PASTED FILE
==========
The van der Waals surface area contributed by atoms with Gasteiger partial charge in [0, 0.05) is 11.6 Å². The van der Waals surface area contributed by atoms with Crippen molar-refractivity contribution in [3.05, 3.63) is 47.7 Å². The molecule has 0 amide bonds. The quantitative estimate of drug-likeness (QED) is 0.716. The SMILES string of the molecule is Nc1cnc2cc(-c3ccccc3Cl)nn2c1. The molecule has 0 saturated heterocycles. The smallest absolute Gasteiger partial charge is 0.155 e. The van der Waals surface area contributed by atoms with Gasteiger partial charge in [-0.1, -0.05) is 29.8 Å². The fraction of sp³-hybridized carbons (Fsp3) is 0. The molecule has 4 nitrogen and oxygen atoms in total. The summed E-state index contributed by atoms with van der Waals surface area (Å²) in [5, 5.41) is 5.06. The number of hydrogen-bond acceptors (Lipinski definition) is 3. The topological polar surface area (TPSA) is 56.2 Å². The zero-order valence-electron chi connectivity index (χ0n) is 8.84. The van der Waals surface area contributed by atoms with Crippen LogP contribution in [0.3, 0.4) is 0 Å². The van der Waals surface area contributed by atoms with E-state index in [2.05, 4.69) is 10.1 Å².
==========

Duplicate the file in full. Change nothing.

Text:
The van der Waals surface area contributed by atoms with Gasteiger partial charge in [0, 0.05) is 11.6 Å². The van der Waals surface area contributed by atoms with Crippen molar-refractivity contribution in [3.05, 3.63) is 47.7 Å². The molecule has 0 amide bonds. The quantitative estimate of drug-likeness (QED) is 0.716. The SMILES string of the molecule is Nc1cnc2cc(-c3ccccc3Cl)nn2c1. The molecule has 0 saturated heterocycles. The smallest absolute Gasteiger partial charge is 0.155 e. The van der Waals surface area contributed by atoms with Gasteiger partial charge in [-0.1, -0.05) is 29.8 Å². The fraction of sp³-hybridized carbons (Fsp3) is 0. The molecule has 4 nitrogen and oxygen atoms in total. The summed E-state index contributed by atoms with van der Waals surface area (Å²) in [5, 5.41) is 5.06. The number of hydrogen-bond acceptors (Lipinski definition) is 3. The topological polar surface area (TPSA) is 56.2 Å². The zero-order valence-electron chi connectivity index (χ0n) is 8.84. The van der Waals surface area contributed by atoms with Crippen LogP contribution in [0.3, 0.4) is 0 Å². The van der Waals surface area contributed by atoms with E-state index in [2.05, 4.69) is 10.1 Å².